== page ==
‘And see me, your suppliant here, and in flight,

Running about like a heifer pursued by wolves,

High up amid steeping crags, where trustful of his aid

She lows to tell the herdsman of her plight’ (350-353)

While characterising themselves as prey, the chorus of Danaids positions Pelasgus alongside the paternal figure of the herdsman, implicitly reminding him of his responsibility towards them. Their speech here recalls wider ancient thought, in which the imagery of shepherding served as an important symbol of guidance and protection (its deployment in later Christian parables being a key example of this). In their appeal to Pelasgus, the Danaids proactively utilise their vulnerability to illustrate the distinction between their present social position and his own, highlighting his obligations within this moral and religious framework and working to shape his attitude and actions towards them. The (perceived and actual) vulnerability of the Danaids as suppliants and as migrants, then, in some ways enables the exercise of agency by granting them a position within an existing social system, whereby they have the right to appeal for certain protections. Yet at the same time, it constrains their agency by restricting them to a predefined identity as victims within this system. Rarely, in the ancient world or the modern, do we hear the voices of migrants themselves. It is therefore striking that here, the Danaids’ representation of themselves goes some way towards collapsing the categories of agent and victim – but with agency restricted to voicing their victimhood and reminding others of their social responsibilities to such victims. 

This same flexibility is often absent from modern representations of displaced peoples. One need only look to the image of ‘women and children’ in modern media, as a homogenous and largely voiceless group in need of the state’s protection.[vii] Women, included in this group on the basis of being children’s carers, come to share this supposed identity of passive vulnerability, characterised often as needing people to speak for them as well as support them in other ways. On the other hand, single men (as well as single women, who are especially vulnerable to sexual exploitation) are often not depicted with the same degree of sympathy and cannot expect the same levels of advocacy from others.[viii] These different social identities, and the varying degrees of agency and expected independence which they entail, help to construct categories of ‘undeserving trespassers versus those who deserve rights and care from the state’.[ix] All too frequently, modern depictions perpetuate a binary set of identities in which vulnerability presupposes a lack of agency, and in which a degree of agency erases an obligation of support. Aeschylus’ Danaids point towards a different kind of representation, where these two categories are not so fixed.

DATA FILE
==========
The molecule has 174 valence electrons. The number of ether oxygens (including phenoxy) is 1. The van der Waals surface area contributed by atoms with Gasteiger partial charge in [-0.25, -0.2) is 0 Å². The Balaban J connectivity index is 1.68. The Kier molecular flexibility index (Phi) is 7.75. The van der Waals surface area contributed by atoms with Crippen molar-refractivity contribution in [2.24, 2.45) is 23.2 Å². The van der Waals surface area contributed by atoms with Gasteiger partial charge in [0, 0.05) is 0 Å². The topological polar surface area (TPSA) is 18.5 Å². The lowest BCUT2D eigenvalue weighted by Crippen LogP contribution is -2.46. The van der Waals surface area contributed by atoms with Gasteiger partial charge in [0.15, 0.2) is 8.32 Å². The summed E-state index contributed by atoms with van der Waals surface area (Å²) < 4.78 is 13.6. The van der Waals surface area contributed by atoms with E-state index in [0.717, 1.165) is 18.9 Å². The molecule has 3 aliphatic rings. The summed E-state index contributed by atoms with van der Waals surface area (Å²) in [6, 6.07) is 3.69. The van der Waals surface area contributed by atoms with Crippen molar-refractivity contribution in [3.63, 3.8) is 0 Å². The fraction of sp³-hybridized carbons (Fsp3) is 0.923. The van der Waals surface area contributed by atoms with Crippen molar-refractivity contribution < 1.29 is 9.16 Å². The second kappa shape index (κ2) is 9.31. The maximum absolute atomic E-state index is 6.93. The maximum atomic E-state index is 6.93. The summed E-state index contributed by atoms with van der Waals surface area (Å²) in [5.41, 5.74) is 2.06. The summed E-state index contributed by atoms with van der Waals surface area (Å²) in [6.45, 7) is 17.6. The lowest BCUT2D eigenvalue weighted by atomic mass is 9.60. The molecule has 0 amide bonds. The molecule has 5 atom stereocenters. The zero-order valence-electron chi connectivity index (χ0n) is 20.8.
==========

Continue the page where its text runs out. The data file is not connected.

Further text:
Odysseus and Nausicaa, Jacob Jordaens (1625-1630)

The ritual of supplication, and of guest-friendship, and a community or individual’s response to it was also central to the construction of identity. Odysseus, the ancient world’s most famous wanderer, arrives as a stranger in a number of foreign lands, and the welcome he receives in each place is used to reflect the geographical extremity of his journey. The Cyclops Polyphemus, when called upon by Odysseus to offer the expected forms of hospitality, declares ‘my people think nothing of that Zeus with his big sceptre, nor any god’ (9.274-276), and goes on to wholly invert the system of xenia set out elsewhere in the poem by eating his guests.[x] Arete and Alcinous, on the other hand, offer an exemplary response to Odysseus’ supplication, even going so far as to berate Nausicaa for not bringing him immediately to the palace (7.298-301). Their hospitality, in contrast to the barbarity of the cyclopes, acts as a mark of Odysseus’ return to civilisation and offers a bridge between the extraordinary events of his travels and the familiar world of Ithaca.